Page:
Study shows massage reduces inflammation following strenuous exercise

Most athletes can testify to the pain-relieving, recovery-promoting effects of massage. Now there's a scientific basis that supports booking a session with a massage therapist: On the cellular level massage reduces inflammation and promotes the growth of new mitochondria in skeletal muscle. The research, involving scientists from the Buck Institute for Research on Aging and McMaster University in Hamilton Ontario appears in the February 1st online edition of Science Translational Medicine.

The study involved the genetic analysis of taken from the quadriceps of eleven young males after they had exercised to exhaustion on a stationary bicycle. One of their legs was randomly chosen to be massaged. Biopsies were taken from both legs prior to the exercise, immediately after 10 minutes of treatment and after a 2.5 hour period of recovery.

Buck Institute faculty Simon Melov, PhD, was responsible for the genetic analysis of the tissue samples. "Our research showed that massage dampened the expression of in the and promoted biogenesis of mitochondria, which are the energy-producing units in the cells," said Melov. He added that the pain reduction associated with massage may involve the same mechanism as those targeted by conventional anti-inflammatory drugs. "There's general agreement that massage feels good, now we have a scientific basis for the experience," said Melov.

Study participants were recruited at McMaster University in Hamilton, Ontario, Canada. Lead author Mark Tarnopolsky, MD, PhD, from the Department of Pediatrics and Medicine said the research provides much needed validation for a practice that is growing in popularity. "The potential benefits of massage could be useful to a of individuals including the elderly, those suffering from musculoskeletal injuries and patients with ," said Tarnopolsky. "This study provides evidence that manipulative therapies, such as massage, may be justifiable in medical practice."

About 18 million individuals undergo massage therapy annually in the U.S., making it the fifth most widely used form of complementary and alternative medicine. Despite several reports that long-term massage therapy reduces chronic pain and improves range of motion in clinical trials, the biological effects of massage on skeletal tissue have remained unclear.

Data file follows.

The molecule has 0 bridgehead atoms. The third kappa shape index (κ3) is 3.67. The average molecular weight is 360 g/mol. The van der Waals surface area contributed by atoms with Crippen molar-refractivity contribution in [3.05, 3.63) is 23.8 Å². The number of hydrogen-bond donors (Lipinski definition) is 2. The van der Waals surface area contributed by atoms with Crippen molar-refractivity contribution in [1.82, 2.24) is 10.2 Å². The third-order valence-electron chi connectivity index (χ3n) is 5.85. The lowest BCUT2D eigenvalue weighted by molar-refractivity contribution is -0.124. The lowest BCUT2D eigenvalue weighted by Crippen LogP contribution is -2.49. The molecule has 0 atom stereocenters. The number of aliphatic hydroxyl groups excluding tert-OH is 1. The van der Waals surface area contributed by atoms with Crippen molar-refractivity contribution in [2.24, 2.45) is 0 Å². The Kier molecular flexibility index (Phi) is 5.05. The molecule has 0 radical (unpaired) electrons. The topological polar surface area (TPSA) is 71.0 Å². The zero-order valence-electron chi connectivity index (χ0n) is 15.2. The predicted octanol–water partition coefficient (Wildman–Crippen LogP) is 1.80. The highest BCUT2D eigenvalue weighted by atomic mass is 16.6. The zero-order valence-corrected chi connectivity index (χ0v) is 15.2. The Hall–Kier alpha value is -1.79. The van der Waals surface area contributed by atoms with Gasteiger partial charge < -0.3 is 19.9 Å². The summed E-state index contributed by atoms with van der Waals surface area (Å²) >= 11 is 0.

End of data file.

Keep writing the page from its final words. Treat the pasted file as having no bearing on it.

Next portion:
Related Stories

Massage eases low back pain in randomized controlled trial

Jul 04, 2011

Massage therapy helps ease chronic low back pain and improve function, according to a randomized controlled trial that the Annals of Internal Medicine will publish in its July 5 issue. The first study to compare structural and re ...

Study: Massaging muscles facilitates recovery after exercise

Aug 12, 2008

Researchers testing the long-held theory that therapeutic massage can speed recovery after a sports injury have found early scientific evidence of the healing effects of massage. The scientists have determined that immediate ...

Massage after exercise myth busted

May 07, 2009

A Queen's University research team has blown open the myth that massage after exercise improves circulation to the muscle and assists in the removal of lactic acid and other waste products.

Recommended for you

Study reveals state of crisis in Canadian foster care system

23 hours ago

A new study of foster care in Canada led by a researcher at Western University reveals a shrinking number of foster care providers are available across the country to care for a growing number of children with increasingly ...

Researchers prove the benefits of persimmons for diet

Oct 24, 2014

Alba Mir and Ana Domingo, researchers from the Department of Analytical Chemistry of the University of Valencia, under the supervision of professors Miguel de la Guardia and Maria Luisa Cervera, from the same department, ...

Hand blenders used for cooking can emit persistent chemicals

Oct 24, 2014

Eight out of twelve tested models of hand blenders are leaking chlorinated paraffins when used according to the suppliers' instructions. This is revealed in a report from Stockholm University where researchers analyzed a ...

User comments